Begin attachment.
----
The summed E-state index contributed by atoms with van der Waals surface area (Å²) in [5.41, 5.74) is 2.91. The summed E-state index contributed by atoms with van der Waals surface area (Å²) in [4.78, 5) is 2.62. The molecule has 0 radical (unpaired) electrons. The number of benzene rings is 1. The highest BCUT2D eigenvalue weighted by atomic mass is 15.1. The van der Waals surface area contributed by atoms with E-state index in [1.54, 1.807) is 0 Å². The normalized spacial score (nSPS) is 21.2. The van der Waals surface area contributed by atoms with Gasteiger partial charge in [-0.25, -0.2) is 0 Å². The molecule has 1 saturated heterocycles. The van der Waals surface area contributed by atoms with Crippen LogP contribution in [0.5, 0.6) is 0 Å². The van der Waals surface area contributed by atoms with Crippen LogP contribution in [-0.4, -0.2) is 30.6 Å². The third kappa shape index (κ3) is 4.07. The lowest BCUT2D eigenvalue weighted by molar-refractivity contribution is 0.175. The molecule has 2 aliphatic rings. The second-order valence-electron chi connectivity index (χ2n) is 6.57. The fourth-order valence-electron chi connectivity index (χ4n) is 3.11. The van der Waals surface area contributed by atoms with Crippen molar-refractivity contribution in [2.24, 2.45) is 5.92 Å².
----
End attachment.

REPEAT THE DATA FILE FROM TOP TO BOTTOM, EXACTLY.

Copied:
The summed E-state index contributed by atoms with van der Waals surface area (Å²) in [5.41, 5.74) is 2.91. The summed E-state index contributed by atoms with van der Waals surface area (Å²) in [4.78, 5) is 2.62. The molecule has 0 radical (unpaired) electrons. The number of benzene rings is 1. The highest BCUT2D eigenvalue weighted by atomic mass is 15.1. The van der Waals surface area contributed by atoms with E-state index in [1.54, 1.807) is 0 Å². The normalized spacial score (nSPS) is 21.2. The van der Waals surface area contributed by atoms with Gasteiger partial charge in [-0.25, -0.2) is 0 Å². The molecule has 1 saturated heterocycles. The van der Waals surface area contributed by atoms with Crippen LogP contribution in [0.5, 0.6) is 0 Å². The van der Waals surface area contributed by atoms with Crippen LogP contribution in [-0.4, -0.2) is 30.6 Å². The third kappa shape index (κ3) is 4.07. The lowest BCUT2D eigenvalue weighted by molar-refractivity contribution is 0.175. The molecule has 2 aliphatic rings. The second-order valence-electron chi connectivity index (χ2n) is 6.57. The fourth-order valence-electron chi connectivity index (χ4n) is 3.11. The van der Waals surface area contributed by atoms with Crippen molar-refractivity contribution in [2.24, 2.45) is 5.92 Å².